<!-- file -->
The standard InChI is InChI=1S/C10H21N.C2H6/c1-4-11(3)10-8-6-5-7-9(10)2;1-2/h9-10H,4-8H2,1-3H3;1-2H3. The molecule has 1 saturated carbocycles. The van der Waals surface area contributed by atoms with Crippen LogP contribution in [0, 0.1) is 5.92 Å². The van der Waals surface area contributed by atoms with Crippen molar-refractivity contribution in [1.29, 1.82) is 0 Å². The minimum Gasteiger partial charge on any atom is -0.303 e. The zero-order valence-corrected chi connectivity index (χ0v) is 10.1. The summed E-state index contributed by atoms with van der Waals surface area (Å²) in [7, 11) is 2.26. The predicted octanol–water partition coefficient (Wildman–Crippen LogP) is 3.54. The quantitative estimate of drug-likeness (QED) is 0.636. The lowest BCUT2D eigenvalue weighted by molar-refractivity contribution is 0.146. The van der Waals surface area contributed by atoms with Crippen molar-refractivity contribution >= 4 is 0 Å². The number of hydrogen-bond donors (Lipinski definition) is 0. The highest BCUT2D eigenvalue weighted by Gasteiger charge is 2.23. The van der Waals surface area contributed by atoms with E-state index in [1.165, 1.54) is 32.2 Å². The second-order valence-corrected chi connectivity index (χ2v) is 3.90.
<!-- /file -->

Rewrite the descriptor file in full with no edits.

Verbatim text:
The standard InChI is InChI=1S/C10H21N.C2H6/c1-4-11(3)10-8-6-5-7-9(10)2;1-2/h9-10H,4-8H2,1-3H3;1-2H3. The molecule has 1 saturated carbocycles. The van der Waals surface area contributed by atoms with Crippen LogP contribution in [0, 0.1) is 5.92 Å². The van der Waals surface area contributed by atoms with Crippen molar-refractivity contribution in [1.29, 1.82) is 0 Å². The minimum Gasteiger partial charge on any atom is -0.303 e. The zero-order valence-corrected chi connectivity index (χ0v) is 10.1. The summed E-state index contributed by atoms with van der Waals surface area (Å²) in [7, 11) is 2.26. The predicted octanol–water partition coefficient (Wildman–Crippen LogP) is 3.54. The quantitative estimate of drug-likeness (QED) is 0.636. The lowest BCUT2D eigenvalue weighted by molar-refractivity contribution is 0.146. The van der Waals surface area contributed by atoms with Crippen molar-refractivity contribution >= 4 is 0 Å². The number of hydrogen-bond donors (Lipinski definition) is 0. The highest BCUT2D eigenvalue weighted by Gasteiger charge is 2.23. The van der Waals surface area contributed by atoms with E-state index in [1.165, 1.54) is 32.2 Å². The second-order valence-corrected chi connectivity index (χ2v) is 3.90.